Mental health alertness urged

Heads-up: Kham Sirimanotham, from Green Valley, now knows how to keep his mental health in check. Picture: Simon Bennett

Heads-up: Kham Sirimanotham, from Green Valley, now knows how to keep his mental health in check. Picture: Simon Bennett

A RECENT survey has revealed 91 per cent of Australian workers rate their mental welfare to be important in the workplace, says advocacy group beyondblue.

But barely more than half — 52 per cent — said their workplace was mentally healthy.

The findings showed these workers were three times more likely to take sick days due to mental health problems compared to other workers.

Beyondblue spokesman Kham Sirimanotham, of Green Valley, is encouraging local business owners to get involved with a new campaign to give workplace mental health the same priority as physical health and safety.

"The Heads Up campaign is funded by the Department of Health and it targets leaders across small, medium and large Australian business," he said.

"Mental health is important in the workplace because a lack of understanding leads to alienation and the isolation of staff members.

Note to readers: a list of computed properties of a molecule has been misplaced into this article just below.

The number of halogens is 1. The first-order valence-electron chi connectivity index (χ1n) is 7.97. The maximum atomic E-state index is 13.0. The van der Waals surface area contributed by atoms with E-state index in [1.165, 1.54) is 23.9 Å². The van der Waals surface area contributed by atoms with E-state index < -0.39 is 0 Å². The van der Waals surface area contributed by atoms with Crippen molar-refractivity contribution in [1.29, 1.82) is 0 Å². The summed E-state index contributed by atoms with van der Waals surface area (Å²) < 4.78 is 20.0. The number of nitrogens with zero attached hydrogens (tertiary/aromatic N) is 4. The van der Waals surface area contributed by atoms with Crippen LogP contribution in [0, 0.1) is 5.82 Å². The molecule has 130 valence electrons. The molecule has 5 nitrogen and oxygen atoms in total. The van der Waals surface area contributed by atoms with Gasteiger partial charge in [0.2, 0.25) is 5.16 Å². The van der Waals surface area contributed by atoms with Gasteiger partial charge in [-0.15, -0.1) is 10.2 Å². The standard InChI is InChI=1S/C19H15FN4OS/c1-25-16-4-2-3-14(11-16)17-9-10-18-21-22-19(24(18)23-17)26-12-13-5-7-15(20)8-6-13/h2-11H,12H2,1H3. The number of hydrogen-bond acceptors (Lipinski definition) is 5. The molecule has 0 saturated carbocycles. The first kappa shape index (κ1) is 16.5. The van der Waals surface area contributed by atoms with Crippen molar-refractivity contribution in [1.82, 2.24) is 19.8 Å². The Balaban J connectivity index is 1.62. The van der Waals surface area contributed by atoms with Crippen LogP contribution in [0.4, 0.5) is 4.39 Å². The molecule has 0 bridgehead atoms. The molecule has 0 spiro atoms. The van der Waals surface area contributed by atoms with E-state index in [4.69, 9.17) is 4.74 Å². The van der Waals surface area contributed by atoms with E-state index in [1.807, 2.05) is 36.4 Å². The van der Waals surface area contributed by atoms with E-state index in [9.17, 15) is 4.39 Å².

"If staff members who are going through mental health issues are supported, their absence from work is very minimal and recovery is a lot faster.

"Education and awareness in the workplace about mental illness is the key."

Mr Sirimanotham said he was lucky his workplace was supportive and understood the importance of mental health.

"While my wife was trying to deal with pre-natal depression I had to support her as well as caring for our newborn daughter," he said.

"I was supporting everyone mentally as well as financially but I neglected my own mental health.

"I ignored the signs of depression and anxiety because I had no understanding of the symptoms and it got to the point I was sent to a mental health hospital."

Mr Sirimanotham said the most important aspect to remember when caring for someone who had a mental illness was to not neglect your own mental welfare.

"If you're ever in this situation you should tell everyone else: 'Stop — it's my turn to get help so I can care for you all.'

"I decided to be a spokesperson because I want to share my life experiences with other men and families who are going through a similar situation and show them there's light at the end of the tunnel."

Details: headsup.org.au.

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